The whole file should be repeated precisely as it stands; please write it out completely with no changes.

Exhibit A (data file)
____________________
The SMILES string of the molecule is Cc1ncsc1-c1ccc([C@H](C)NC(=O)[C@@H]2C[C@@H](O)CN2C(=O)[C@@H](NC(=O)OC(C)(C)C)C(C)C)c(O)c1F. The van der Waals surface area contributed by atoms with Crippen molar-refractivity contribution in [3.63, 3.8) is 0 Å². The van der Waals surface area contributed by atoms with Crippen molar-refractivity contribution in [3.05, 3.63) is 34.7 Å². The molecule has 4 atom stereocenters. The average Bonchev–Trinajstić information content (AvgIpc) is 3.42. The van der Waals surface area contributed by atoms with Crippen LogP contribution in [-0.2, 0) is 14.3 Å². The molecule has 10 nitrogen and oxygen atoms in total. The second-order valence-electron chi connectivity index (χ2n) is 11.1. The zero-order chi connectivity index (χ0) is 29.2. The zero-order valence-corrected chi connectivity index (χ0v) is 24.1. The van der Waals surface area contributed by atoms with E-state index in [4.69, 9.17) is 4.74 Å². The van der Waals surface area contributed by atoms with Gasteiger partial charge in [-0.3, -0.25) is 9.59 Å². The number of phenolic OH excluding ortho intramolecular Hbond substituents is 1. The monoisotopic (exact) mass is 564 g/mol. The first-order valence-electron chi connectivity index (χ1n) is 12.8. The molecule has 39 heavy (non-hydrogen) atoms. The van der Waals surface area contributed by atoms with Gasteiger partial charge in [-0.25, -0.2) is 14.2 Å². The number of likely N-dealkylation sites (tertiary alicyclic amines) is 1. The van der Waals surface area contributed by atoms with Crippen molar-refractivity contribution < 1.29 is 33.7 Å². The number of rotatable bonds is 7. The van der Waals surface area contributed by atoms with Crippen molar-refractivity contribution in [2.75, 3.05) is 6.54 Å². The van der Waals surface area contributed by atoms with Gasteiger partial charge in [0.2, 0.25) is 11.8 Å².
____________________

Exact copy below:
The SMILES string of the molecule is Cc1ncsc1-c1ccc([C@H](C)NC(=O)[C@@H]2C[C@@H](O)CN2C(=O)[C@@H](NC(=O)OC(C)(C)C)C(C)C)c(O)c1F. The van der Waals surface area contributed by atoms with Crippen molar-refractivity contribution in [3.63, 3.8) is 0 Å². The van der Waals surface area contributed by atoms with Crippen molar-refractivity contribution in [3.05, 3.63) is 34.7 Å². The molecule has 4 atom stereocenters. The average Bonchev–Trinajstić information content (AvgIpc) is 3.42. The van der Waals surface area contributed by atoms with Crippen LogP contribution in [-0.2, 0) is 14.3 Å². The molecule has 10 nitrogen and oxygen atoms in total. The second-order valence-electron chi connectivity index (χ2n) is 11.1. The zero-order chi connectivity index (χ0) is 29.2. The zero-order valence-corrected chi connectivity index (χ0v) is 24.1. The van der Waals surface area contributed by atoms with E-state index in [4.69, 9.17) is 4.74 Å². The van der Waals surface area contributed by atoms with Gasteiger partial charge in [-0.3, -0.25) is 9.59 Å². The number of phenolic OH excluding ortho intramolecular Hbond substituents is 1. The monoisotopic (exact) mass is 564 g/mol. The first-order valence-electron chi connectivity index (χ1n) is 12.8. The molecule has 39 heavy (non-hydrogen) atoms. The van der Waals surface area contributed by atoms with Gasteiger partial charge in [-0.25, -0.2) is 14.2 Å². The number of likely N-dealkylation sites (tertiary alicyclic amines) is 1. The van der Waals surface area contributed by atoms with Crippen molar-refractivity contribution < 1.29 is 33.7 Å². The number of rotatable bonds is 7. The van der Waals surface area contributed by atoms with Crippen molar-refractivity contribution in [2.75, 3.05) is 6.54 Å². The van der Waals surface area contributed by atoms with Gasteiger partial charge in [0.2, 0.25) is 11.8 Å².